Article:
Although their names are similar, andropause and menopause cannot be associated as two sides of the same coin. Menopause occurs in women due to a sudden drop in the hormone estrogen, causing massive physiological changes. In contrast, the decrease in testosterone levels in males is known to occur gradually. Furthermore, a Polish study comparing the hormonal changes in ageing men and women reveals that andropause symptoms can only account for around 33% of menopause symptoms,9 further emphasising that the causes and pathology of andropause should not be extrapolated from our current knowledge of menopause.
What can be done?
Low testosterone levels can be reversed using testosterone treatment, such as in the case of erectile dysfunction. However, a recent clinical guideline released by the American College of Physicians recommends that clinicians not initiate testosterone therapy in men with age-related low testosterone.7 This is because there is little to no benefit to reducing common ageing concerns, such as low energy and vitality. Essentially, they advocate for the understanding that these symptoms related to andropause are a natural extension of ageing and cannot be treated with supplements. Instead, men suffering from andropause should try to attain hormonal balance using exercise, weight management, proper diet, and stress management.4
At the time of writing this article, the terms “IMS” and “andropause” are still understudied and underrepresented and are only beginning to be taken seriously by the medical community. Hence, further research on the endocrinology of testosterone and the behavioural effects of these disorders needs to be carried out. Again, it is important to emphasise that while the symptoms of IMS and andropause mimic those of PMS and menopause, respectively, they are not comparable to one another. Understanding the biological basis of IMS and andropause symptoms will significantly contribute to our knowledge of other fields, such as social psychology and relationship science. Hopefully, these studies will play a significant role in breaking down the negative societal expectations and stereotypes placed on men. [APBN]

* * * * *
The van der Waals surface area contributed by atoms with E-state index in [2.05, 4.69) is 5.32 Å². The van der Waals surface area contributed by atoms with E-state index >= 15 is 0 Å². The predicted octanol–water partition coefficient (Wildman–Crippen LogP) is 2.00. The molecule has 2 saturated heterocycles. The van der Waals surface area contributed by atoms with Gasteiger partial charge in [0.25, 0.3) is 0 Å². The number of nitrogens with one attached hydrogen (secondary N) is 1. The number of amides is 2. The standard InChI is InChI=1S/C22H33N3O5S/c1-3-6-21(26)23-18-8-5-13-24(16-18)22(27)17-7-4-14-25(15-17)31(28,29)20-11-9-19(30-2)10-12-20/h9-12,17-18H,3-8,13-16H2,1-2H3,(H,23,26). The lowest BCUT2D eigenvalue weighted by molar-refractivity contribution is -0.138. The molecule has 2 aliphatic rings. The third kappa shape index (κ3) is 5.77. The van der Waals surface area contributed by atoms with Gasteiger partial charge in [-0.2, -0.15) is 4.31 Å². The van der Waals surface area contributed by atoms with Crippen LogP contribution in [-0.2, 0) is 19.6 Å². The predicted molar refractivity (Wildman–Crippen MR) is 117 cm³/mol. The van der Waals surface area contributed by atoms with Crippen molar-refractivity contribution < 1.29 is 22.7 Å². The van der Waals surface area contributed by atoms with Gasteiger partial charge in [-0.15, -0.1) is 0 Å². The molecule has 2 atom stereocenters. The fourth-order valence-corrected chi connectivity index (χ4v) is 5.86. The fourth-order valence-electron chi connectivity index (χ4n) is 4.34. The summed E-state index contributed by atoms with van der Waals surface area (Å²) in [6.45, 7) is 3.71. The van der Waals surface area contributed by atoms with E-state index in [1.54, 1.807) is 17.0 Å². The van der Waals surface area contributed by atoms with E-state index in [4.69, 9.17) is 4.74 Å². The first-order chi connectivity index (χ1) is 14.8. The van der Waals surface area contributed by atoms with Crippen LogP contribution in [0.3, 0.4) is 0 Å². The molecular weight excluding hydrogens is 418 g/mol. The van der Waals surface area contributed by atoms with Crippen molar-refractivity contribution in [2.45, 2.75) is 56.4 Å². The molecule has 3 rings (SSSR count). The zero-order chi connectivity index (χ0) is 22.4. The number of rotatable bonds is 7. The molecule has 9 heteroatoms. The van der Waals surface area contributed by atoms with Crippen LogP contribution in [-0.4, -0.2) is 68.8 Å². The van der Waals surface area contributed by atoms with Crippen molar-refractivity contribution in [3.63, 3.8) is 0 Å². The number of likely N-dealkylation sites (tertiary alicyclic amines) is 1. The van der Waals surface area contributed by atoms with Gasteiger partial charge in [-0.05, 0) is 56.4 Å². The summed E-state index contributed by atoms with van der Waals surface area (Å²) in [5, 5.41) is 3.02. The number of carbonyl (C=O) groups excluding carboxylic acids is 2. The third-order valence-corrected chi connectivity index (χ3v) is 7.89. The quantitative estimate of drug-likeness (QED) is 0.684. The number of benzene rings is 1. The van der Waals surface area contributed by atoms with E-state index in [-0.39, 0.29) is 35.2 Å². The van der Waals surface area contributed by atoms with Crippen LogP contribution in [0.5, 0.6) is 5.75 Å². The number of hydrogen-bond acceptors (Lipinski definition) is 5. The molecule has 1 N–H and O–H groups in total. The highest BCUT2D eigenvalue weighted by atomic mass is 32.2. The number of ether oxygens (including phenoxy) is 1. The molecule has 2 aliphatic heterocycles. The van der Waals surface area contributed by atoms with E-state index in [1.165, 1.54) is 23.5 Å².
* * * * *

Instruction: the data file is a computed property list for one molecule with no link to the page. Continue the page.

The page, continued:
This article was first published in the June 2023 print version of Asia-Pacific Biotech News.
About the Author
Jasmine Gowidjaja is an editorial intern at World Scientific Publishing and is currently pursuing an undergraduate degree in Life Sciences at Yale-NUS College. Evident in her diverse research background, from insect biodiversity to disease pathology, Jasmine is interested in just about anything.